Currently we are witnessing yet another shift in qualitative methodology, brought on in part through the ‘affective turn’, and in response to the crisis of representation which plagued cultural studies and the social sciences in the latter decades of the 20th century.4 This shift, and the reorienting of empirical investigation toward the capacity of the body to affect and be affected by others, constitutes a new methodology for generating a literal and metaphorical body of knowledge. If one of the central questions coming out of the cultural turn was one of representation, or how to represent the various identities pushing for political and cultural recognition, then the new question is how to ‘more-than-represent’.5

In partial response to the deadening effect of cultural studies identified by cultural and human geographers, as well as the assertion that a critical scholarship should do more than just critique, but should fundamentally illuminate the process of emergence, Non-Representational Theory (NRT) was seen as reconnecting social inquiry back with actual materiality as it unfolds.6 The objective of NRT is to shift investigative focus away from analysis which divides the world into ‘reality’ and ‘reality-making, and instead emphasize the transient, immanent qualities of everyday life which, in their ongoing emergence, constitute not just life as we know it but also life as it could be.7 One effect of this movement is that analytic interest is turned toward practice as it is embodied, or those ways in which the body comes to know and generate knowledge about itself and others through movement between and among other bodies. The study of the body is not simply an investigation of how the body came to be what it is – it is an investigation of what the body is capable of producing within a given socio-cultural-political context.

No longer is social-science epistemology a question of sensory observation or interpretative practice; it is now also a matter of immanence and embodiment.8 The emergent field of Critical Affect Studies (CAS), deeply influential to at least a portion of NRT scholars, certainly borrows from the biological sciences, but does so in a manner that refuses to freeze the body as a fixed entity.9 Rather, biology becomes potentiality, or in-excess, as the body is articulated as always extending itself through practices of becoming. CAS to date does not shun discursive methods of critical praxis.10 Rather, CAS brackets the question of what does affect mean in favor of the question, what is affect doing? However, to date CAS finds itself in the somewhat indefensible position of arguing for an analytic attention to immanence and embodiment in social and cultural life, but yet left with methodologies which, rather than describe movement in the moment, instead inscribe those very movements as moments. This continues to be the rub of cultural analysis: we seek to capture the liveliness of culture through methods which compromise the very things which make culture an ongoing process.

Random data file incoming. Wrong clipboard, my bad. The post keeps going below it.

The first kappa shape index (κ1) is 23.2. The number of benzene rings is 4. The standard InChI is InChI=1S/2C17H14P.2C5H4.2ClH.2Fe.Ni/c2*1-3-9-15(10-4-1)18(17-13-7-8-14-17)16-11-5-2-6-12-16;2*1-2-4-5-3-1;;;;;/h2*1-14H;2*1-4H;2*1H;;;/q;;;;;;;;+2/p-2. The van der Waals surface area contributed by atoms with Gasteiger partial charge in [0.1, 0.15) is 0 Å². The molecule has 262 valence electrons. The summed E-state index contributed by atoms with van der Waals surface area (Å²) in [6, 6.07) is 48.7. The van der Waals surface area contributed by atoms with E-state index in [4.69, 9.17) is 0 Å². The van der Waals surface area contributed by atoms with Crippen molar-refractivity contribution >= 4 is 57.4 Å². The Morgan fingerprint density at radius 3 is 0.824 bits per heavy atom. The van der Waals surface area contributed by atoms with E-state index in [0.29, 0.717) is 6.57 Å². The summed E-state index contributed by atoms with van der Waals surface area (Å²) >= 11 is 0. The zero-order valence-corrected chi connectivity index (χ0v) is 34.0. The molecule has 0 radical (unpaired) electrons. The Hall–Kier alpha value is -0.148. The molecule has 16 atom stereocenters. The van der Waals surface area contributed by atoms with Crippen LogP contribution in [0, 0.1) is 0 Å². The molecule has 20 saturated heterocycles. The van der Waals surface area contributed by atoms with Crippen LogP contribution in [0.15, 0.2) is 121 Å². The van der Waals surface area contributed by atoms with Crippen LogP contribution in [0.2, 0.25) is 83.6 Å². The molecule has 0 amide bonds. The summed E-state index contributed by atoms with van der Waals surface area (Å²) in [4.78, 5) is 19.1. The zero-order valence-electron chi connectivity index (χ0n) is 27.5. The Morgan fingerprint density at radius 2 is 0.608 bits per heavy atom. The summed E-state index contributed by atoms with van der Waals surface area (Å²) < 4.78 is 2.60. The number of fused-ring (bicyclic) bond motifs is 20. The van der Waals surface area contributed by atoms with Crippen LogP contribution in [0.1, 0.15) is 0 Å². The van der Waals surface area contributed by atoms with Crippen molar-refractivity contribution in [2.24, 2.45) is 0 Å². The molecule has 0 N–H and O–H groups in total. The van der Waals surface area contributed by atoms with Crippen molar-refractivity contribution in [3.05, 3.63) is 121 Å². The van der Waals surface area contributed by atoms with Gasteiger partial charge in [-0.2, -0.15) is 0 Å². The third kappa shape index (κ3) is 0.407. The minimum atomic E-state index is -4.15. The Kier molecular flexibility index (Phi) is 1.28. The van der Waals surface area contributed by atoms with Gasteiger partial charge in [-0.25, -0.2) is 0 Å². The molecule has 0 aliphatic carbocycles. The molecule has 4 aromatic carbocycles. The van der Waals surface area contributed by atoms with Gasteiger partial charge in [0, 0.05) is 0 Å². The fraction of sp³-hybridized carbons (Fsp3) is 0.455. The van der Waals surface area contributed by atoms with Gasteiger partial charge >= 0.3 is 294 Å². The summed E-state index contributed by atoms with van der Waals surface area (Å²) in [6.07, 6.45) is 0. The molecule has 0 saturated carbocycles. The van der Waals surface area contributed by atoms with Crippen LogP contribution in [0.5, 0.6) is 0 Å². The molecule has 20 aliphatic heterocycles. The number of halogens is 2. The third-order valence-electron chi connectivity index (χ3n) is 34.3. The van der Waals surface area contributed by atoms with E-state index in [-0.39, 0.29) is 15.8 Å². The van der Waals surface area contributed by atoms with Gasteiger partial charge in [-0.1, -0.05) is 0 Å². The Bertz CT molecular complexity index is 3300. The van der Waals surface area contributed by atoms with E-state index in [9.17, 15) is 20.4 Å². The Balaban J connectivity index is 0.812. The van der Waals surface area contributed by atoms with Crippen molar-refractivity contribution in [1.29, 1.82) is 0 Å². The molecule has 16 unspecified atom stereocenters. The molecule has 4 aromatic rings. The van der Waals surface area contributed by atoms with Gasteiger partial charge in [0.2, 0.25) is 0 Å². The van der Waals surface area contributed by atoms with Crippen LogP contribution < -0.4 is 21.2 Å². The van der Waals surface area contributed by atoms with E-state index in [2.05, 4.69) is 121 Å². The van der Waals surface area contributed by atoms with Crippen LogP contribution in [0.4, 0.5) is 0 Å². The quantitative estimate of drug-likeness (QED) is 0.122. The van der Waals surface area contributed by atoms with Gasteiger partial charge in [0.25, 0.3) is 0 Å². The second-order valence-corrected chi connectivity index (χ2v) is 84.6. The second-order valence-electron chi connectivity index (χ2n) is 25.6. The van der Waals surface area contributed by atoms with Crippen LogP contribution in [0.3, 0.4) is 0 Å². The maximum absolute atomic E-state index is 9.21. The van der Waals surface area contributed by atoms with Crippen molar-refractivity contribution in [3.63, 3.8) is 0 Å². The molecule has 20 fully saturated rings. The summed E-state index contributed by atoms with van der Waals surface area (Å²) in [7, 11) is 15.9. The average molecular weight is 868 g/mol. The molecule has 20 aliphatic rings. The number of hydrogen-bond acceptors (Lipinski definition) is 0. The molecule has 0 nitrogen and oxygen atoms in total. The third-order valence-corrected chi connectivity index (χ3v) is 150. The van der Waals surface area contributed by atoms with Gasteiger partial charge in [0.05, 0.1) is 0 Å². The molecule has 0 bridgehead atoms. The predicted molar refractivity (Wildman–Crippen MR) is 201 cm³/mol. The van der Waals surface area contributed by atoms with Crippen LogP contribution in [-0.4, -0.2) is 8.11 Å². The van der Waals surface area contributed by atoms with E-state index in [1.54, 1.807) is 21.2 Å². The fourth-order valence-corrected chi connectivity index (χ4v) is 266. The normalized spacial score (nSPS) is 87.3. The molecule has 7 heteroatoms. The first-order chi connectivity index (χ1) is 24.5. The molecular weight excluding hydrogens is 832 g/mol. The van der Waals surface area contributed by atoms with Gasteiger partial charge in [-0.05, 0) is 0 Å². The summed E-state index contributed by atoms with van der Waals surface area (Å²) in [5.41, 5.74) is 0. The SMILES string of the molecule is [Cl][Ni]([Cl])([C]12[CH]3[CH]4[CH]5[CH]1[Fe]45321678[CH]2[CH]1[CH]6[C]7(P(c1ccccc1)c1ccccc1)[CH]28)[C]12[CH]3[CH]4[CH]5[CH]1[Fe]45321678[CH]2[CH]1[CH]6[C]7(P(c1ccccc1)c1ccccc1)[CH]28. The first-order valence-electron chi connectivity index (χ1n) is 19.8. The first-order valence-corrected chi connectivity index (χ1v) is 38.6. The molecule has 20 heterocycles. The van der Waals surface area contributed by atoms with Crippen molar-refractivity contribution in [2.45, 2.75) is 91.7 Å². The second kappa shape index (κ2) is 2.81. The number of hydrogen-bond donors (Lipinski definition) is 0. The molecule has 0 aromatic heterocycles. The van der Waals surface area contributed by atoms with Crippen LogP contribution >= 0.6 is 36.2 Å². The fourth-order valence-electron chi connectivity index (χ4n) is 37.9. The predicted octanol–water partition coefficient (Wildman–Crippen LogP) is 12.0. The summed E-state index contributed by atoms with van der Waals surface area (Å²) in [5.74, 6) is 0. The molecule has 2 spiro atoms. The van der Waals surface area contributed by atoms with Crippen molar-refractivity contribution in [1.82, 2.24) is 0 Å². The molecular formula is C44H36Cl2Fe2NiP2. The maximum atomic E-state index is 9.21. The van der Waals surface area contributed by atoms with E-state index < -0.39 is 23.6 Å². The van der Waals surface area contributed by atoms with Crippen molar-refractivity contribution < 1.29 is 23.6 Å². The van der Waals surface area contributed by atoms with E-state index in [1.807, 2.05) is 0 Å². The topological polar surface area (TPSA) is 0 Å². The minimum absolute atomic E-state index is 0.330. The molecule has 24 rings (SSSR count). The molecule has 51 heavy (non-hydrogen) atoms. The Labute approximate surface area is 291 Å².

Traditional qualitative techniques – here I’m thinking of ethnography and the qualitative interview – encounter two major methodological problems. First, they reify a disembodied form of knowledge production because they reject the occurrences on and between bodies in favor of indexing bodily arrangements for cognitive forms of academic mapping; and second, they neglect the most fundamental effect of affect’s movements: these movements produce. They produce the social, the cultural, and even subjectivity in their movement, not in their definitions.11 Thus it is a shift in methodological focus that I advocate here, from concerning ourselves with operational definitions of what constitutes a body of knowledge, to a concern for actual operations.

Central to the project of both NRT and CAS is how the turn toward affect allows for methodology to open itself up to investigations of immanence and potentiality.12 By blurring temporal distinctions between past, present, and future through embodied habits and relationalities, the analyst can participate in empirical speculation without fear of abandoning a pursuit of valued knowledge.13 The body is no longer a fixed entity, and more than simply a discursive representation. The body is a biological and cultural potential. It is the literal and figurative embodiment of virtuality: a product of fluid, continuous processes from which the social and cultural is formed.14 It is a linkage between past-present-future that is continuous and non-linear in its movement between those spaces. Potentiality, then, is the new empirical material toward which critical studies should turn.

In what follows, I first briefly sketch the emergent field of CAS, which has centered not only the body as an epistemological site of inquiry, but also specifically embodied practices.15 The attention toward embodied practices marks the first transition toward a methodology in which the purpose is to understand what those practices produce both in the moment in which they occur, as well as over time. Next, I turn toward my own ethnographic research on a drag revue to demonstrate how employing a non-representational analysis allows for the researcher to emphasize how bodies become affectually charged within particular cultural spaces, and how social actors respond to competing intensities of affects as they occur. Finally, I demonstrate how NRT provides a blueprint for a new epistemology both independent of and also emergent from its positivist and interpretivist predecessors.16